No Jargon, the Scholars Strategy Network’s weekly podcast, presents interviews with top university scholars on the politics, policy problems, and social issues facing the nation. Powerful research, intriguing perspectives -- and no jargon. Find show notes and plain-language research briefs on hundreds of topics at www.scholarsstrategynetwork.org/nojargon.
The 2020 election is quickly approaching and there is no lack of challenges for election administrators to overcome. From finding poll workers difficult, to a massive influx of vote-by-mail ballots, to perhaps the biggest challenge: the false rhetoric around the validity of the entire process. In this special episode, Professor Thessalia Merivaki lays out how election administrators are addressing these challenges, what we can expect come November, and what types of voter suppression to watch out for.
The Past and Future of Medicaid
No Jargon is back for a special episode featuring Dr. Emma Sandoe. Medicaid has become the largest source of health care coverage in America. Just this year, even more states expanded their Medicaid programs, meaning that this trend is only going to continue. And yet, many people still don’t know much about this program. Dr. Sandoe explains how we got here, what lessons we can learn from the history of this program, and what the future of Medicaid looks like amidst the coronavirus pandemic.
Black Lives Matter, Police, and America’s Democracy
Since the murder of George Floyd by Minneapolis police, the US has been rocked by weeks of nationwide protests against police brutality, and it doesn’t look like they’re going anywhere anytime soon. Professor Vesla Weaver dives into how this movement is different from previous protests, what brought us to the current situation, how our nation’s police system has affected Black and Brown people’s lives and understanding of our democracy, and what to make of calls for changes, such as abolishing the p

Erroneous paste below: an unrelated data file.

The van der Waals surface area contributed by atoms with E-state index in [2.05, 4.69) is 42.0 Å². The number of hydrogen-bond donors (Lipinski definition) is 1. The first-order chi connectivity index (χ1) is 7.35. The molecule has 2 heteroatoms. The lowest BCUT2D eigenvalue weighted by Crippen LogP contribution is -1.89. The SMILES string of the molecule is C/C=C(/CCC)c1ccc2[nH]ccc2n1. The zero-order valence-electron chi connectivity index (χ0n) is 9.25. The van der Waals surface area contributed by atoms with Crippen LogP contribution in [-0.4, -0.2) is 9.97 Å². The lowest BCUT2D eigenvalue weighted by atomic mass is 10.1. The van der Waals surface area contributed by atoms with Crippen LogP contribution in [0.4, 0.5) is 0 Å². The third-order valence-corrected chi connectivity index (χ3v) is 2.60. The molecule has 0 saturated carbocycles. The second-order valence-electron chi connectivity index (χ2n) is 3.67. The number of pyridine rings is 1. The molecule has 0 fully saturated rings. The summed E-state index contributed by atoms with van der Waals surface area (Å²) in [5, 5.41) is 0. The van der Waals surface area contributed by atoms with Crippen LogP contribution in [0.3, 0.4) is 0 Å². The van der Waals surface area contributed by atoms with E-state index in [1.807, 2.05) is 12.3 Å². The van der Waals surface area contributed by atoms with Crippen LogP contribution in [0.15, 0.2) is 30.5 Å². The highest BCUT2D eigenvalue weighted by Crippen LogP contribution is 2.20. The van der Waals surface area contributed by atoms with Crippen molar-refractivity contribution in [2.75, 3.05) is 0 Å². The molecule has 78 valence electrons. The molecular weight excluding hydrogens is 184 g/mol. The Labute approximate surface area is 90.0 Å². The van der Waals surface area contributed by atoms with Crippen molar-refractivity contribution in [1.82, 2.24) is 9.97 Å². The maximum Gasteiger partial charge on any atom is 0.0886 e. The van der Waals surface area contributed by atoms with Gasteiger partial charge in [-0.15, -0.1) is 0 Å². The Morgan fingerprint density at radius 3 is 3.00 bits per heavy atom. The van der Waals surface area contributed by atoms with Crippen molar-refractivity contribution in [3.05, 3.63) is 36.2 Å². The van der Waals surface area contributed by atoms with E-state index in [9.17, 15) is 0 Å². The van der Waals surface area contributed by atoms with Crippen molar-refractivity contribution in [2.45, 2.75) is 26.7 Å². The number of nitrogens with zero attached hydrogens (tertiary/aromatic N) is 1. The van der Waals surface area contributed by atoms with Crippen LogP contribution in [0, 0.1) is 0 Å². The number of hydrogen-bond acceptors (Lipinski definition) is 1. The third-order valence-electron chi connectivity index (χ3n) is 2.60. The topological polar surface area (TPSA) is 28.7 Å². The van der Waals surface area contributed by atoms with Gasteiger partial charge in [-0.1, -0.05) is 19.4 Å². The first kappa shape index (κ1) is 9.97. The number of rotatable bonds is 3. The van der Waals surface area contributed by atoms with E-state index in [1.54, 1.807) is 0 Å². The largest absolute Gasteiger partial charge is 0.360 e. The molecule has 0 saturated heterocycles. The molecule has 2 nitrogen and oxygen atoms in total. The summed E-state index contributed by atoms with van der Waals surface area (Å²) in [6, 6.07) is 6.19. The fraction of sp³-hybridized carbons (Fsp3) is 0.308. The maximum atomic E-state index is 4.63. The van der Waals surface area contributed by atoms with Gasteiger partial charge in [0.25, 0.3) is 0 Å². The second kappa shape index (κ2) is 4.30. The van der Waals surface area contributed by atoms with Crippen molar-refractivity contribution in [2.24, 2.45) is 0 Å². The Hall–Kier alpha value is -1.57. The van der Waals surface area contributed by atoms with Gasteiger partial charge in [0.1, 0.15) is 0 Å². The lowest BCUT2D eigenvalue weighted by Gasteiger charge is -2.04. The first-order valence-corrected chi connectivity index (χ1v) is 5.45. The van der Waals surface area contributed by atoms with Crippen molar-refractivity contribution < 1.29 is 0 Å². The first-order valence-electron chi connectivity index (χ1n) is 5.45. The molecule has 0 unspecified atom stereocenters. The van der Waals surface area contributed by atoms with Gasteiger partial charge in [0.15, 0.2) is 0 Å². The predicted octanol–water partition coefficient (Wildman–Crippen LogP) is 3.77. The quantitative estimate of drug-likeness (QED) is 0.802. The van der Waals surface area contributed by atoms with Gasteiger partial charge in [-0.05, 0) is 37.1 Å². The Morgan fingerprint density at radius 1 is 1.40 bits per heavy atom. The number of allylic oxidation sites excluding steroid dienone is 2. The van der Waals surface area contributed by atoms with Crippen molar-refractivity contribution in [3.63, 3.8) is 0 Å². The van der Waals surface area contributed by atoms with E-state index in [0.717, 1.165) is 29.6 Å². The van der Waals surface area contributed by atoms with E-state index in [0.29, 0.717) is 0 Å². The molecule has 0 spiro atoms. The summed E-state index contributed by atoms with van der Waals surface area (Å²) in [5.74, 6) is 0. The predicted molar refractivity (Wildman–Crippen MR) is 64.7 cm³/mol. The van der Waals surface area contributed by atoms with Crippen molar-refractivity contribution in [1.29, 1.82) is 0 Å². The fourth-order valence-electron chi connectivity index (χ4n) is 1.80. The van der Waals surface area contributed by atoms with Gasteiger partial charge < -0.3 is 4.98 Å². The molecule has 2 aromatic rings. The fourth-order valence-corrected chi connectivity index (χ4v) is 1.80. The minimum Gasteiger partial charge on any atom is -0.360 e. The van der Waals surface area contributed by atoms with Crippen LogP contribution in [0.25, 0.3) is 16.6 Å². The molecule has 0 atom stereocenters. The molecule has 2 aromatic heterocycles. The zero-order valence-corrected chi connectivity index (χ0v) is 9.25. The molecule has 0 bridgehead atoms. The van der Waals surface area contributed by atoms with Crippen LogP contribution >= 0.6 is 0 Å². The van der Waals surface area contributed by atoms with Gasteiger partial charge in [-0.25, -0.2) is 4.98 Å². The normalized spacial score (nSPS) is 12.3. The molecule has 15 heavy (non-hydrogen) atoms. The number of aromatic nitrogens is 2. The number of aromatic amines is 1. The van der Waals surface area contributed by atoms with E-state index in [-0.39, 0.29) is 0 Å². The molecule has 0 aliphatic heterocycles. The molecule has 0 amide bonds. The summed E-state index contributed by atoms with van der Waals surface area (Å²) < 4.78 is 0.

Voting in 2020
The 2020 election was already shaping up to be one of the most consequential and contentious in recent memory, and then came the COVID-19 pandemic. We know that the election cannot be run as originally planned. Professor Amel Ahmed lays out what policymakers can do to ensure that all voters can exercise their right to vote, what research can tell us about these various proposals, and how we can ensure that the public knows everything they need to vote before November comes.
The Future of Abortion Care?
Even at the best of times, accessing abortion care in the United States can be an arduous process. During a pandemic, the challenges only mount further. Clinics are closed down and, in some places, politicians have begun using COVID-19 to block abortion, calling it “nonessential” healthcare. Professor Carrie Baker explores whether telemedicine abortion could provide a solution, what barriers exist to implementing it, and what this all means for the future of reproductive rights in the United States.
Violence in Resistance
In cities and towns across the country, protests have erupted following the police killing of George Floyd. While many of the protests remained peaceful, others turned violent, with buildings being destroyed or looted and clashes breaking out between the police and protestors. In this archive episode, Professor Ashley Howard explains the history behind these protests, why protests sometimes turn violent, how governments often respond, and what the role of social media is in all of this.
Customer ReviewsSee All
Concise, Academic, Interesting, and Accessible
This is the type of podcast that appreciates thoughtfulness and bringing academic consideration without the jargon. I would suggest this podcast to anyone looking for an interdisciplinary podcast to social science without the language that can make most scholarly subjects inaccessible to everyone but the professional researcher. No Jargon simultaneously balances this with not talking down to their audience.
Easy listen, easy learning
What a great show! No Jargon consistently puts out episodes with researchers that are easy to understand, not overly complex, but boy do they teach you a thing or two. Definitely check them out if you want to dig a little deeper on some fascinating subjects, without getting caught up in the jargon or methodolgy that often make academia so inaccessible.
Good substantive discussions too often subordinated to PC jargon.